METAIRIE, La. (AP) New Orleans Saints fans have seen this act before, and previously it hasn't ended well for them.
The Saints are once again on the verge of climbing back to .500 and into the NFC playoff picture after opening the season with three straight losses.
Similar stories played out in 2007, 2012, 2014 and last season after starts of 1-3 or worse. Each time, New Orleans got back to .500 and played well enough to keep its games meaningful into December, but missed the playoffs.
Time will tell if this season will be different; coach Sean Payton and his players certainly would like to think it will be. There are some good reasons for optimism based on the way they've played in their past four games, going 3-1 with the lone loss a close, competitive game at Kansas City.
New Orleans has played better defense during that span, and on Sunday in the Superdome, the Saints found balance for their prolific passing offense from an unlikely source in a 25-20 victory against Seattle.
Reserve running back Tim Hightower had the first 100-yard rushing game by a New Orleans player this season, finishing with 102 yards on 26 carries.
Hightower, who missed the 2012 to 2014 seasons because of injuries, said his experience in resurrecting his career was helpful as he watched the Saints' resurgence after the slow start this season.
''I keep going back to those three years that I was away from football,'' Hightower said Monday. ''There was light at the end of the tunnel. We had high hopes going into the season but we didn't start off well. We got on a roll then we got knocked down. When you go through tough times you use some of those parallels.''
The Saints' defense had one of its best performances of the season against Seattle, allowing just one offensive touchdown and withstanding a final drive that ended with an incomplete pass in the end zone on the game's final play.
''At the end of the game we stood up and made plays when we had to,'' said linebacker Nate Stupar, whose second-quarter interception led to the Saints' first touchdown.
Seattle had taken an early 7-0 lead when safety Earl Thomas picked up Mark Ingram's fumble and ran 34 yards for a touchdown. It was the second critical fumble by Ingram in two weeks and came on what wound up being his final play in the game.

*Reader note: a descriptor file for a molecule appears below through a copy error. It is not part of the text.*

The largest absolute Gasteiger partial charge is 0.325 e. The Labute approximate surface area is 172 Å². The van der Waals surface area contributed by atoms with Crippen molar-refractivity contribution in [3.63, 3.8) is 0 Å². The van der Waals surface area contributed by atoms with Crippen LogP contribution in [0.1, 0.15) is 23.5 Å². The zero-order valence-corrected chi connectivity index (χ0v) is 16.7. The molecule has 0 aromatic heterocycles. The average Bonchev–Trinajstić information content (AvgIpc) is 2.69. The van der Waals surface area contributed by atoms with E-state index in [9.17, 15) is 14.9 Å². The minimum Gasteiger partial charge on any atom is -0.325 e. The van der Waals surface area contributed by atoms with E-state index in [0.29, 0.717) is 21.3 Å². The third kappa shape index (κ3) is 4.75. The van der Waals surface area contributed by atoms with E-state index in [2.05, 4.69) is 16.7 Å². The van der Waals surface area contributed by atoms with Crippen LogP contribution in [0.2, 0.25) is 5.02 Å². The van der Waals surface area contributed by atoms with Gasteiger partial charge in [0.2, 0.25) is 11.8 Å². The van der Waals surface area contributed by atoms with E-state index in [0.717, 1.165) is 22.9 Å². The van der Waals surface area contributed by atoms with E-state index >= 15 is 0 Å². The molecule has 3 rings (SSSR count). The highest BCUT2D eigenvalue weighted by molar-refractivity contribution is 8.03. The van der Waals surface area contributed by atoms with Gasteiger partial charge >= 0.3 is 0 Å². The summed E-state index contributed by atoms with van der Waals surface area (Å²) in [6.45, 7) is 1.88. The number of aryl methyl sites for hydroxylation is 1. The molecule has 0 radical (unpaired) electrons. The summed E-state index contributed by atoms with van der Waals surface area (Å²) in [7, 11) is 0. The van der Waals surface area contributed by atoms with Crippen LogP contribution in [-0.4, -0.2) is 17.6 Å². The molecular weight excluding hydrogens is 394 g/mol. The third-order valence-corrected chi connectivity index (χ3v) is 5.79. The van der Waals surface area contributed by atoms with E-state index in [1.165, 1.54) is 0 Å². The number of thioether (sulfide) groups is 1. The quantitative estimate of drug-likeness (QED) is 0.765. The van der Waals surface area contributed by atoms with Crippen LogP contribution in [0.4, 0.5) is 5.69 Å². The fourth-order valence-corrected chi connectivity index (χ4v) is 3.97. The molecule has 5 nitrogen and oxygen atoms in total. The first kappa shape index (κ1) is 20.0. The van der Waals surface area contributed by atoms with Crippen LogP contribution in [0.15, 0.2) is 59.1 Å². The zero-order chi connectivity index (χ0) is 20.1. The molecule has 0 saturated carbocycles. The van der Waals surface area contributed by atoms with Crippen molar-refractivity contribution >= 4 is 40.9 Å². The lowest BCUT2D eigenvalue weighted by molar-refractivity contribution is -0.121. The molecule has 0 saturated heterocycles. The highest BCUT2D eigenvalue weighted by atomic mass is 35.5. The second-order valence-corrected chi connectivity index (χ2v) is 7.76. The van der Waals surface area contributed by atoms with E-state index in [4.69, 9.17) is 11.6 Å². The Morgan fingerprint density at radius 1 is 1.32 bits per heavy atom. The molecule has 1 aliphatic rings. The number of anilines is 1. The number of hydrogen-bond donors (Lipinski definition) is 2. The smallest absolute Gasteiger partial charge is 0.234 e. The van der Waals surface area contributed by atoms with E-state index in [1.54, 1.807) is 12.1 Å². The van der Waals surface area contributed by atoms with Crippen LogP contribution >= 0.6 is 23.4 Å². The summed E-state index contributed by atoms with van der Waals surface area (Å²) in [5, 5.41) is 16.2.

Ingram's benching was meant to be more temporary than it was, but lasted the whole game, coach Sean Payton said, because ''the way Tim was running, he was getting into a pretty good groove.''
The Seahawks' offense never got into a good groove against a New Orleans defense that has methodically improved from No. 31 to No. 28 in the NFL. And that was without key defensive players who could return as early as Sunday when the Saints visit struggling San Francisco. Cornerback Delvin Breaux and defensive tackle Sheldon Rankins, the team's rookie No. 1 draft choice, both have practiced recently and Rankins is eligible to come off of injured reserve this week.
''His progress has been good,'' Payton said. ''We'll see how practice is day to day and go from there.''
The defense has allowed fewer than 400 yards in three of the last four games after allowing more than 400 in each of the first three losses.
''We struggled a little bit against the run at first, but we've really started to jell,'' Stupar said. ''We've really been playing good up front.''
With Drew Brees continuing to operate one of the perennially elite passing games in the NFL, the improved running game and defense have New Orleans making the kind of comprehensive progress they hoped to see heading into the second half of the season.
''On offense, we've had pretty good time of possession and done pretty well on third downs and that's helped us,'' Payton said of the three victories. ''Conversely, defensively, our numbers in those wins have been good. Our ability up front to hurry the quarterback or apply some pressure to the quarterback has helped as well.''
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